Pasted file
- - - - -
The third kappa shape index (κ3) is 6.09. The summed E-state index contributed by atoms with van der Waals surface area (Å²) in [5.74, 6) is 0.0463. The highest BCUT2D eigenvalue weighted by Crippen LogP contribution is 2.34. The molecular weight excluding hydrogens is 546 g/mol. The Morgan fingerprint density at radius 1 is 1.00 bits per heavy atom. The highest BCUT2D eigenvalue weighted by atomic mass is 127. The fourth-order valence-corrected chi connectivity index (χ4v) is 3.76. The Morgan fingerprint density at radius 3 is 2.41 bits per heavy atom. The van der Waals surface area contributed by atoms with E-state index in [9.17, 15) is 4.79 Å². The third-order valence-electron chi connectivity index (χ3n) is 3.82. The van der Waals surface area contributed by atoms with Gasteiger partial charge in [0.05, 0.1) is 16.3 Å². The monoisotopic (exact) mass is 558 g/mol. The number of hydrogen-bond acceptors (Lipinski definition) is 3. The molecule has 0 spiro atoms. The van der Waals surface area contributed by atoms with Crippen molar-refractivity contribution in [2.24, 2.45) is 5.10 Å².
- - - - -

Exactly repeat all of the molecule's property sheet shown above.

The third kappa shape index (κ3) is 6.09. The summed E-state index contributed by atoms with van der Waals surface area (Å²) in [5.74, 6) is 0.0463. The highest BCUT2D eigenvalue weighted by Crippen LogP contribution is 2.34. The molecular weight excluding hydrogens is 546 g/mol. The Morgan fingerprint density at radius 1 is 1.00 bits per heavy atom. The highest BCUT2D eigenvalue weighted by atomic mass is 127. The fourth-order valence-corrected chi connectivity index (χ4v) is 3.76. The Morgan fingerprint density at radius 3 is 2.41 bits per heavy atom. The van der Waals surface area contributed by atoms with E-state index in [9.17, 15) is 4.79 Å². The third-order valence-electron chi connectivity index (χ3n) is 3.82. The van der Waals surface area contributed by atoms with Gasteiger partial charge in [0.05, 0.1) is 16.3 Å². The monoisotopic (exact) mass is 558 g/mol. The number of hydrogen-bond acceptors (Lipinski definition) is 3. The molecule has 0 spiro atoms. The van der Waals surface area contributed by atoms with Crippen molar-refractivity contribution in [2.24, 2.45) is 5.10 Å².